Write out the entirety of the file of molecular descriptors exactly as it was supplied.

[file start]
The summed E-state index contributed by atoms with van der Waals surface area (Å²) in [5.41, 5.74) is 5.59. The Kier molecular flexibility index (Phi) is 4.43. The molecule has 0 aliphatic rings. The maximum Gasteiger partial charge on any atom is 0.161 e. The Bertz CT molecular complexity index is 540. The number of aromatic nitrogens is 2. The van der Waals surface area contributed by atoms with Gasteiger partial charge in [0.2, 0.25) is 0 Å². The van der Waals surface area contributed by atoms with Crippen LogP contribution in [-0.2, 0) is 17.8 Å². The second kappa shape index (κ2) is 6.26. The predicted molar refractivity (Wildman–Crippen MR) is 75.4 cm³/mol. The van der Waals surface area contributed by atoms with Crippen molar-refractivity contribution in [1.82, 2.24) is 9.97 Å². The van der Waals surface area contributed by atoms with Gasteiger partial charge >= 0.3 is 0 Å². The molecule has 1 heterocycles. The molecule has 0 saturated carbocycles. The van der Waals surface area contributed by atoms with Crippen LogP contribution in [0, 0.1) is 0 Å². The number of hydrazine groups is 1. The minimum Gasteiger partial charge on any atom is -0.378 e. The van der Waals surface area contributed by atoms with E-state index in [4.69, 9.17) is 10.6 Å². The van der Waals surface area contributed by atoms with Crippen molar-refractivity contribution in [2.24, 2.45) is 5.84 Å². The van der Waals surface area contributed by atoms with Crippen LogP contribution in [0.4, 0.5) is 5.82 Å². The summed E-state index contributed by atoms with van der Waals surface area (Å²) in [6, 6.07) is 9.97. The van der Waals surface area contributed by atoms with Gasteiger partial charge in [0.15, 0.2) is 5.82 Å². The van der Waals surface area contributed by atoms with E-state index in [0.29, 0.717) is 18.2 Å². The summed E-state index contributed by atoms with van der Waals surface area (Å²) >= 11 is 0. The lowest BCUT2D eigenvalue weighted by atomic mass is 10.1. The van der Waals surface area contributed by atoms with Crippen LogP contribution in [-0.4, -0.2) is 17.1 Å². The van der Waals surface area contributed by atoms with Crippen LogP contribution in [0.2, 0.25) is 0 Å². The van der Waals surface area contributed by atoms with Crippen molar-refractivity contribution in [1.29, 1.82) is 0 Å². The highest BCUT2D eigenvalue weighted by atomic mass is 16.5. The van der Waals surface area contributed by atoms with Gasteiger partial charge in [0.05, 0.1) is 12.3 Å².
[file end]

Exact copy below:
The summed E-state index contributed by atoms with van der Waals surface area (Å²) in [5.41, 5.74) is 5.59. The Kier molecular flexibility index (Phi) is 4.43. The molecule has 0 aliphatic rings. The maximum Gasteiger partial charge on any atom is 0.161 e. The Bertz CT molecular complexity index is 540. The number of aromatic nitrogens is 2. The van der Waals surface area contributed by atoms with Gasteiger partial charge in [0.2, 0.25) is 0 Å². The van der Waals surface area contributed by atoms with Crippen LogP contribution in [-0.2, 0) is 17.8 Å². The second kappa shape index (κ2) is 6.26. The predicted molar refractivity (Wildman–Crippen MR) is 75.4 cm³/mol. The van der Waals surface area contributed by atoms with Crippen molar-refractivity contribution in [1.82, 2.24) is 9.97 Å². The van der Waals surface area contributed by atoms with Gasteiger partial charge >= 0.3 is 0 Å². The molecule has 1 heterocycles. The molecule has 0 saturated carbocycles. The van der Waals surface area contributed by atoms with Crippen LogP contribution in [0, 0.1) is 0 Å². The number of hydrazine groups is 1. The minimum Gasteiger partial charge on any atom is -0.378 e. The van der Waals surface area contributed by atoms with E-state index in [4.69, 9.17) is 10.6 Å². The van der Waals surface area contributed by atoms with Crippen molar-refractivity contribution in [2.24, 2.45) is 5.84 Å². The van der Waals surface area contributed by atoms with Crippen LogP contribution in [0.4, 0.5) is 5.82 Å². The summed E-state index contributed by atoms with van der Waals surface area (Å²) in [6, 6.07) is 9.97. The van der Waals surface area contributed by atoms with Gasteiger partial charge in [0.15, 0.2) is 5.82 Å². The van der Waals surface area contributed by atoms with E-state index in [0.29, 0.717) is 18.2 Å². The summed E-state index contributed by atoms with van der Waals surface area (Å²) >= 11 is 0. The lowest BCUT2D eigenvalue weighted by atomic mass is 10.1. The van der Waals surface area contributed by atoms with Crippen LogP contribution in [-0.4, -0.2) is 17.1 Å². The van der Waals surface area contributed by atoms with Crippen LogP contribution in [0.2, 0.25) is 0 Å². The van der Waals surface area contributed by atoms with Crippen molar-refractivity contribution in [1.29, 1.82) is 0 Å². The highest BCUT2D eigenvalue weighted by atomic mass is 16.5. The van der Waals surface area contributed by atoms with Gasteiger partial charge in [0.05, 0.1) is 12.3 Å².